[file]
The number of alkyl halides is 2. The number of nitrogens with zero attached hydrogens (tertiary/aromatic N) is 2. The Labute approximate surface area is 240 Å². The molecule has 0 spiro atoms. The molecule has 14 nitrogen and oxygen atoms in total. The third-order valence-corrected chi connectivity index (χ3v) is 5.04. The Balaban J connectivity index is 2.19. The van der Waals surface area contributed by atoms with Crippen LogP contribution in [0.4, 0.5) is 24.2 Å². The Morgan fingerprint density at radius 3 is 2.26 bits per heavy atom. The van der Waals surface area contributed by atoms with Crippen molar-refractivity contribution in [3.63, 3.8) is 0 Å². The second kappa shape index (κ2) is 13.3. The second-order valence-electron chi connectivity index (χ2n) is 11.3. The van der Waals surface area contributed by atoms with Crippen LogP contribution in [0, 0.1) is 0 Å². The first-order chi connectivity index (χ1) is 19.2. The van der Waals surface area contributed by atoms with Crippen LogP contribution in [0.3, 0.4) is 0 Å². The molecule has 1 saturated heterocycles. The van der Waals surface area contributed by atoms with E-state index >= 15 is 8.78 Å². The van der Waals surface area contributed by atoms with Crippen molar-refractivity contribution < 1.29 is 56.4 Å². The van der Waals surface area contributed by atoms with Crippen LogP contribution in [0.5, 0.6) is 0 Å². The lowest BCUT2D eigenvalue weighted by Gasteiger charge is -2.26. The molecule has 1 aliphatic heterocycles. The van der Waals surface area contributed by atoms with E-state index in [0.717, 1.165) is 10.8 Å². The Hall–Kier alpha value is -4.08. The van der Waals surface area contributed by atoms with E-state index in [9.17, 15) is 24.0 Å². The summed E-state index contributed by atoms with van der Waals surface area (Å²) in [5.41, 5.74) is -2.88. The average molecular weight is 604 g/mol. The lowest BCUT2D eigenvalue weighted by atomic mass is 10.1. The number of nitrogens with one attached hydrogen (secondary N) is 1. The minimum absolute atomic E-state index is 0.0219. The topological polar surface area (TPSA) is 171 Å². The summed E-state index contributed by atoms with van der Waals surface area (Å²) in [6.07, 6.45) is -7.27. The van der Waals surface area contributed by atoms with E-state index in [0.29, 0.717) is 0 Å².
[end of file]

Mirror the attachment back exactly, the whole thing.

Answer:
The number of alkyl halides is 2. The number of nitrogens with zero attached hydrogens (tertiary/aromatic N) is 2. The Labute approximate surface area is 240 Å². The molecule has 0 spiro atoms. The molecule has 14 nitrogen and oxygen atoms in total. The third-order valence-corrected chi connectivity index (χ3v) is 5.04. The Balaban J connectivity index is 2.19. The van der Waals surface area contributed by atoms with Crippen LogP contribution in [0.4, 0.5) is 24.2 Å². The Morgan fingerprint density at radius 3 is 2.26 bits per heavy atom. The van der Waals surface area contributed by atoms with Crippen molar-refractivity contribution in [3.63, 3.8) is 0 Å². The second kappa shape index (κ2) is 13.3. The second-order valence-electron chi connectivity index (χ2n) is 11.3. The van der Waals surface area contributed by atoms with Crippen LogP contribution in [0, 0.1) is 0 Å². The first-order chi connectivity index (χ1) is 19.2. The van der Waals surface area contributed by atoms with Crippen LogP contribution in [0.3, 0.4) is 0 Å². The molecule has 1 saturated heterocycles. The van der Waals surface area contributed by atoms with E-state index >= 15 is 8.78 Å². The van der Waals surface area contributed by atoms with Crippen molar-refractivity contribution < 1.29 is 56.4 Å². The van der Waals surface area contributed by atoms with Crippen LogP contribution in [0.5, 0.6) is 0 Å². The lowest BCUT2D eigenvalue weighted by Gasteiger charge is -2.26. The molecule has 1 aliphatic heterocycles. The van der Waals surface area contributed by atoms with E-state index in [0.717, 1.165) is 10.8 Å². The Hall–Kier alpha value is -4.08. The van der Waals surface area contributed by atoms with E-state index in [9.17, 15) is 24.0 Å². The summed E-state index contributed by atoms with van der Waals surface area (Å²) in [5.41, 5.74) is -2.88. The average molecular weight is 604 g/mol. The lowest BCUT2D eigenvalue weighted by atomic mass is 10.1. The number of nitrogens with one attached hydrogen (secondary N) is 1. The minimum absolute atomic E-state index is 0.0219. The topological polar surface area (TPSA) is 171 Å². The summed E-state index contributed by atoms with van der Waals surface area (Å²) in [6.07, 6.45) is -7.27. The van der Waals surface area contributed by atoms with E-state index in [0.29, 0.717) is 0 Å².